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Brian Kelly's Pitt Week Press Conference

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OFD cuts through the coach-speak as Brian Kelly holds his Tuesday media session leading up to Saturday's game between the Fighting Irish and Panthers of Pittsburgh.

Jonathan Daniel


Notre Dame's head medical administrator football coach took to the podium on Tuesday for his weekly opponent preview press conference. Brian Kelly spent 36 minutes going over a number of topics with the gathered press corps. If you're like me, and a fan of the craft of coaching, there are some real gems within his time at the mic this week. If you're in the TL;DR crowd, skip to the last section because I go full-on man-crush for the Irish head coach. In the meantime, let's wade through some of what Kelly said and how it relates to a few of the discussions around OFD.

Injury Report

Let's get this out of the way first. Most of the time in this press conference was spent talking about the war of attrition his team is fighting right now. Here are some of the highlights (or lowlights as it stands):

  • Ben Councell's injury is an ACL. He's done. He'll have surgery in a few days. He'll likely be "limited" in spring ball.
  • Austin Collinsworth's MRI came back clean, but he's having some soft tissue issues with his neck, and is questionable for Saturday. If he's unable to go, Eilar Hardy will be 3rd on the safety depth chart with freshman Max Redfield coming in as the 4th option.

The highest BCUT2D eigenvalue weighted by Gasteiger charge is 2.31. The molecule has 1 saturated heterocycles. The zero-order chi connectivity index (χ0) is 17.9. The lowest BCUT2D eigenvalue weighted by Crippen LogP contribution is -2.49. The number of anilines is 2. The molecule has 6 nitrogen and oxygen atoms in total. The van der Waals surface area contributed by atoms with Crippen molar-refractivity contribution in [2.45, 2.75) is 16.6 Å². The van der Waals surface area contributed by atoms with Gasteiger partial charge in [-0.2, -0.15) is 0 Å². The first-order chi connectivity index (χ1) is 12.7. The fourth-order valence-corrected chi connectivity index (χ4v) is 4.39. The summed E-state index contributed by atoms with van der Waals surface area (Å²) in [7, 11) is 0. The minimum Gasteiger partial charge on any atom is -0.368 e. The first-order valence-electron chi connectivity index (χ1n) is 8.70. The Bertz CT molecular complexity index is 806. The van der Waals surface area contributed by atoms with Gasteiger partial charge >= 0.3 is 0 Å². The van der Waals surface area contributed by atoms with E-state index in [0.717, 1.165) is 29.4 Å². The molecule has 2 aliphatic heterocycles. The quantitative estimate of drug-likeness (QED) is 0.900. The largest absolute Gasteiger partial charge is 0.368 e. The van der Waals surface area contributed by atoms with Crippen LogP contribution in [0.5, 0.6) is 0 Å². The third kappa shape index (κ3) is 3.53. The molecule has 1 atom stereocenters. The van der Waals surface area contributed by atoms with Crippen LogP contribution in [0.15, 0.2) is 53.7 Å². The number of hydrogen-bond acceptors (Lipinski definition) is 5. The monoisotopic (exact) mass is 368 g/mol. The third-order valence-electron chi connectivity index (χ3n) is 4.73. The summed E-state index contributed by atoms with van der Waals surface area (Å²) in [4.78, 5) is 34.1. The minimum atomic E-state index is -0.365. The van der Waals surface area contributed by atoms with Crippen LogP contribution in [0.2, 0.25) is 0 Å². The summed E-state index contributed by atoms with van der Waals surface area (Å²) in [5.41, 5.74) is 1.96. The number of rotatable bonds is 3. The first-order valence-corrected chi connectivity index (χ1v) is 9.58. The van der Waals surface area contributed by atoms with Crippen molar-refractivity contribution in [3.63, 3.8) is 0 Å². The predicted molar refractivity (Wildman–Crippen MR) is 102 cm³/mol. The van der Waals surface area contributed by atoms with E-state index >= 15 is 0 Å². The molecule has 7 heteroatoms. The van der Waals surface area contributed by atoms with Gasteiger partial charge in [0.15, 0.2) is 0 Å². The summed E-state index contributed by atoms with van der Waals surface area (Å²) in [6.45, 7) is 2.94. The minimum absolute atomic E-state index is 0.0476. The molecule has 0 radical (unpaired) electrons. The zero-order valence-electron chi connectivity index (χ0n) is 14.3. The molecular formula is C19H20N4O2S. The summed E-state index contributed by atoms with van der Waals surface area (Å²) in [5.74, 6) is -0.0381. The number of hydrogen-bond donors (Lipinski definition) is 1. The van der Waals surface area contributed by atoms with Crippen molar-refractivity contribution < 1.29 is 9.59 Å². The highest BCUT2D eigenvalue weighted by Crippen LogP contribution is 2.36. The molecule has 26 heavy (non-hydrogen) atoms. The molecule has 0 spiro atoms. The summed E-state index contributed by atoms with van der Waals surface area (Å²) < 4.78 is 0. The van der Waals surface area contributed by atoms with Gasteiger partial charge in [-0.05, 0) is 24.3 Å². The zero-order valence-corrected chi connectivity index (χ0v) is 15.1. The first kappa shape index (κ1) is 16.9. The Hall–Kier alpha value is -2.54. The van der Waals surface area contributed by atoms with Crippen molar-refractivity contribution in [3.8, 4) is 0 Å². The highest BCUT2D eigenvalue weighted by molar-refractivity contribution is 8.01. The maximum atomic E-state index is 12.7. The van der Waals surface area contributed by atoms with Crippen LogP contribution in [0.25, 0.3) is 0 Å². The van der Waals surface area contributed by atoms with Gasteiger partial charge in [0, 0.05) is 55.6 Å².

• Chris Watt's PCL issue is improving dramatically. Kelly did a good job explaining the situation. Watt was still experiencing a lot of inflammation and soreness from the tear. Between the pain and instability in the knee, he didn't feel he could contribute at the level necessary on Saturday, so he sat. With another week of letting the inflammation subside, and to get used to the feeling of instability, Kelly felt his starting guard would be ready to go this week.
  • Chase Hounshell is definitely not returning this year, despite any "emergency" need for depth. They're going to bring him along slowly thru spring.
  • And of course, there's the condition of one Louis Nix III. Shockingly, Kelly made no mention of the internet sensation sweeping the nation when discussing his defensive star. I think Kelly, however, does spend a little time on the site, because he was quick to tamp down any perception that Nix's knee tendonitis was simply an excuse to avoid playing the option teams. In fact, I wonder if Kelly went a little too far for Big Lou's taste when he shared that the knee would require a similar surgery to the one Greg Bryant had earlier this year and will be a chronic condition for the big man. Kelly shared that Lou was in significant pain after USC and had a PRP treatment after that game, which puts you out for 2 weeks, and has done a good job mitigating the pain. The best news is that Louis has been working really hard during his time away. He's been in at 7 every morning (apparently Lou's not a morning guy) working hard. He's been hydrating, and his head coach is not worried about his work volume this weekend.

Defense / Offense / ST

Kelly opened the press conference with how happy he was to be getting away from option offenses and it was a consistent theme throughout his time on Tuesday. He's excited at the possibility of finally seeing all 3 of his first team defensive linemen on the field this Saturday, and while no one is 100% this time of year, he's happy to get them back on the field together. Interestingly, after stating "nothing drastic" was being done in shifting to generate defensive line depth, Kelly shared Bruce Heggie would be cross training with the d-line this week in the event of an emergency situation. Kelly also spent time calling out Jaylon Smith's combination of athletic ability and mental capacity to improve when talking about his defense. That was in interesting contrast to his assessment of Romeo Okwara's need to get out there and play more football. The young sophomore was a guy who wasn't necessarily blessed with a football background and needs to see more action to build that depth of experience.